One of my longstanding gripes is the notion that creativity and art are inseparable, something that tends to deter a great many people from exploring how to become more creative. In fact, they are very much separable – to the extent that, in my view, most art is not creative and most creativity happens outside art.
I’ll leave the bashing of uncreative contemporary artists aside this time and simply point to how something as far from art as seems possible can contain a moment of high creativity, even – considering how high the stakes were – of creative genius.
I speak of Horatio Nelson’s tacticsat the Battle of Trafalgar in 1805. Traditionally, opposing fleets would line up sideways-on to one another and in essence engage in a war of attrition, firing at each other for hours until one side sustained losses that were too heavy and retreated.
Nelson had other ideas. He first told of his radical new plan when at home in Merton Place talking to his colleague Captain Richard Keats. Keats would later relate the conversation toEdward Hawke Locker:
[Nelson] said to me, “No day can be long enough to arrange a couple of Fleets and fight a decisive Battle according to the old system. When we meet them…for meet them we shall, I’ll tell you how I shall fight them. I shall form the Fleet into three Divisions in three Lines.
One Division shall be composed of twelve or fourteen of the fastest two-decked Ships, which I shall keep always to windward, or in a situation of advantage; and I shall put them under an Officer who, I am sure, will employ them in the manner I wish if possible. I consider it will always be in my power to throw them into Battle in any part I may choose…
With the remaining part of the Fleet formed in two Lines, I shall go at them at once, if I can, about one-third of their Line from their leading ship.”
He then said, “What do you think of it?” Such a question I felt required consideration. I paused. Seeing it, he said, “But I’ll tell you what I think of it. I think it will surprise and confound the Enemy. They won’t know what I am about. It will bring forward a pell-mell battle, and that is what I want.” 
So Nelson would drive straight at the enemy (in this case, Napoleon), which entails a significant risk. It would expose his fleet to fire when they wouldn’t be able to fire back – ships fired from the sides, not front.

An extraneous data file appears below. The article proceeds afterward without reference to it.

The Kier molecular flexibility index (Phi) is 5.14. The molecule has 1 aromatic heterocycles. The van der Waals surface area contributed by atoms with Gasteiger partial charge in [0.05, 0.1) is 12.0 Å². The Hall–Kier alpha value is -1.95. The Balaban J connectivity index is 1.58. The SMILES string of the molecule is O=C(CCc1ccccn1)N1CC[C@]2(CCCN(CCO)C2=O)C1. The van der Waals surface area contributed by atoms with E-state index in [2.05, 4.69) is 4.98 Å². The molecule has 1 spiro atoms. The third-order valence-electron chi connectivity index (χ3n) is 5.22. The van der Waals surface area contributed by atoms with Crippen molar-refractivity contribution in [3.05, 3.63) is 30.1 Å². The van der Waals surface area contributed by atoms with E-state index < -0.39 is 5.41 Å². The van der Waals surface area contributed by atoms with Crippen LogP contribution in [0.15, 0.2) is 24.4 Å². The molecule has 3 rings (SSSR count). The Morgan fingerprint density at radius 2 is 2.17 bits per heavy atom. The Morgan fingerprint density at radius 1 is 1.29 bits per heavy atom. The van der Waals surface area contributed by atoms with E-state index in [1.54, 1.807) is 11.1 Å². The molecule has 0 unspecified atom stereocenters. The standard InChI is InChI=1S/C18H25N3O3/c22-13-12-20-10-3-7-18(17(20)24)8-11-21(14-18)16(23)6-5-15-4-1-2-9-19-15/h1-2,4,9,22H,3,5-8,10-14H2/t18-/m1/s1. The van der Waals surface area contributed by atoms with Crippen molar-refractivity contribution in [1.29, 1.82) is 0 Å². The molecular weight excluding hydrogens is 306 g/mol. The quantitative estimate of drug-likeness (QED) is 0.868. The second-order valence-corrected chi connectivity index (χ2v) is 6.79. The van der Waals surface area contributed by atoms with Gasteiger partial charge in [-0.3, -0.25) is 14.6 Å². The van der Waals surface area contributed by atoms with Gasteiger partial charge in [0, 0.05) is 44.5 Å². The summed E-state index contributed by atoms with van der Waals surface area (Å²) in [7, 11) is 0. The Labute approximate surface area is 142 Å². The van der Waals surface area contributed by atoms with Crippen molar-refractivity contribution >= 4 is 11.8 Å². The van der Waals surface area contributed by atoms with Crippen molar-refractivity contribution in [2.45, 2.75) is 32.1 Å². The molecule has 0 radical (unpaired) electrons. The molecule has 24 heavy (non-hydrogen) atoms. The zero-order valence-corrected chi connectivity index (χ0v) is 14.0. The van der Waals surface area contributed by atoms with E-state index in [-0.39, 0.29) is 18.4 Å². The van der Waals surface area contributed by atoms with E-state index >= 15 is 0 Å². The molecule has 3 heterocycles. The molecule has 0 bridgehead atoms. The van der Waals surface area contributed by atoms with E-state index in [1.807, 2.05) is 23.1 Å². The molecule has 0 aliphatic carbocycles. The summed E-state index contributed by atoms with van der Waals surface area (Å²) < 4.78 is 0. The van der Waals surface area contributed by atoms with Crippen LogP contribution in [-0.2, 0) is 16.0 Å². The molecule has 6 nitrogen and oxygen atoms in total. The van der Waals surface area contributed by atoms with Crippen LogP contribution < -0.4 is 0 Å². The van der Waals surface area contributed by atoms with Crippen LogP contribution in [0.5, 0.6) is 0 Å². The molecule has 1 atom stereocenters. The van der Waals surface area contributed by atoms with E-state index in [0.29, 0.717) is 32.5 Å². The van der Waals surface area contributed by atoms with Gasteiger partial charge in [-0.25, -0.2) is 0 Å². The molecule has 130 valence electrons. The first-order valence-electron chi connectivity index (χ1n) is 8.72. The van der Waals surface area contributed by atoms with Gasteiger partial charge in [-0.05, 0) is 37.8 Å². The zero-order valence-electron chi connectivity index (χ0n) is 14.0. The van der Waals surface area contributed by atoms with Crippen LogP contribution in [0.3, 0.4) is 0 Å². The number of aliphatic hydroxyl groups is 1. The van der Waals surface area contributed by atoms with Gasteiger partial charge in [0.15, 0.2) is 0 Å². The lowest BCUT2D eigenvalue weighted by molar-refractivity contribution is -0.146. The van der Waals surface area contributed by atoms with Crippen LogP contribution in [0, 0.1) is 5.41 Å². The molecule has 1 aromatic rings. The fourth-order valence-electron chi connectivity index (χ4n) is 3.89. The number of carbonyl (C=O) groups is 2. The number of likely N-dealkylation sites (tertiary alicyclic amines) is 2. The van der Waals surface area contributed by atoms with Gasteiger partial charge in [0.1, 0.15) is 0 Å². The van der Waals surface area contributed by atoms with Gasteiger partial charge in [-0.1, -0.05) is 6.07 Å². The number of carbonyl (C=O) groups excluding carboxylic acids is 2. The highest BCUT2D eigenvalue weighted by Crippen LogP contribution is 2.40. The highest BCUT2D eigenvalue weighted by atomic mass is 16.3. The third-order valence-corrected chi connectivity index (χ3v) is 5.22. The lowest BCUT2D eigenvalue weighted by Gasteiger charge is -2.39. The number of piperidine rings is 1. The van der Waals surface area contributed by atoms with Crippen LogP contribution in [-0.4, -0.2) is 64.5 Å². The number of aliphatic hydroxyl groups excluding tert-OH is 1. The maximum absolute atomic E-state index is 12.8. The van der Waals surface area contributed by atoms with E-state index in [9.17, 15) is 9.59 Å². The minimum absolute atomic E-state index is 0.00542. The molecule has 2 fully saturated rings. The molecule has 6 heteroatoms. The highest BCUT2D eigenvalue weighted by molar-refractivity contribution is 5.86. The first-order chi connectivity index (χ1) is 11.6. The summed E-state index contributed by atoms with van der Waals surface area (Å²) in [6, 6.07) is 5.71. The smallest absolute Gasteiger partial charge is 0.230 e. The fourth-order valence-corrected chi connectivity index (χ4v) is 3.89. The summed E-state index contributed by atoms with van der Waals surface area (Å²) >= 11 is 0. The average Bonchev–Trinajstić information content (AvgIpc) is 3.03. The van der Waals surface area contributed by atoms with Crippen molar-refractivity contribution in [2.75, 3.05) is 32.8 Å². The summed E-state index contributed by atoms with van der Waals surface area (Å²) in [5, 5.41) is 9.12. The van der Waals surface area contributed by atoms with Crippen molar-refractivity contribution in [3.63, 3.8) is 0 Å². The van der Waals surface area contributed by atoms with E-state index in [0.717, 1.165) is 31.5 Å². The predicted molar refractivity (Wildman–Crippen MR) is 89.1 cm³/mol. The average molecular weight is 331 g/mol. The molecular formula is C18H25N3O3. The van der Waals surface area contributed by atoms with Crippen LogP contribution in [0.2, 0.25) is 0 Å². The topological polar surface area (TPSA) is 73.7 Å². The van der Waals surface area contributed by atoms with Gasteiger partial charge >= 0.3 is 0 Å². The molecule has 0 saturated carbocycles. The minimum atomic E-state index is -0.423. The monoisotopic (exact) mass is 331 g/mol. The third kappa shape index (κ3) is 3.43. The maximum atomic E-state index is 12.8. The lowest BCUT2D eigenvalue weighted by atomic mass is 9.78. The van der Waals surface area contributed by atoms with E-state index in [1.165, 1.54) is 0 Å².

Nelson tells us in his own words how other officers reacted when he told them of his plan:
I believe my arrival was most welcome, not only to the Commander of the Fleet, but also to every individual in it; and, when I came to explain to them “the Nelson touch,” it was like an electric shock. Some shed tears; all approved – “It was new – it was singular – it was simple!”; and, from Admirals downwards, it was repeated – “It must succeed, if ever they will allow us to get at them!” 
The bottom line is that it worked. Nelson lost none of his 27 ships whereas Napoleon lost 18 of 33, and was defeated (though Nelson famously died). The daring approach must have made victory that much sweeter.
Creative ideas are simply ideas that are new, valuable and non-obvious, in any field. It also applies to ideas which are not images or designs or concepts. An aphorism is an idea, as is a deception, a clever retort, astrategy– or a tactic.
Nelson hatched then implemented an idea that was creative by all the necessary criteria. What’s more, he risked defeat including the death of many including himself and ultimately his country, if he failed. Such pressures probably explain why the more reliable battle technique had reigned supreme for so long, and why Nelson’s new plan felt like “an electric shock” to those he told beforehand. You wouldn’t think of a stuffy old military figure as a revolutionary, but you could call this Punk Warfare – radical, fast, brutal and effective.
As a professional, a leader, a decision-maker or just a human being, you use tactics routinely to achieve your goals. It’s vital to grasp how creativity can be a powerful tool in your arsenal here. Whether making a move in chess or thinking of a novel solution to a work problem, whether playing the game of romance or doing an actual sport, the use of tactical creativity can separate you from your competitors and even lead you to break new ground in your field of interest.
See footnote 9, at pages 241-2, of The Dispatches and Letters of Vice Admiral Lord Viscount Nelson, with Notes by Sir Nicholas Harris Nicolas, Volume 7, August to October 1805.)
 The Dispatches and Letters of Vice Admiral Lord Viscount Nelson, Volume 7, at pages vi-vii.)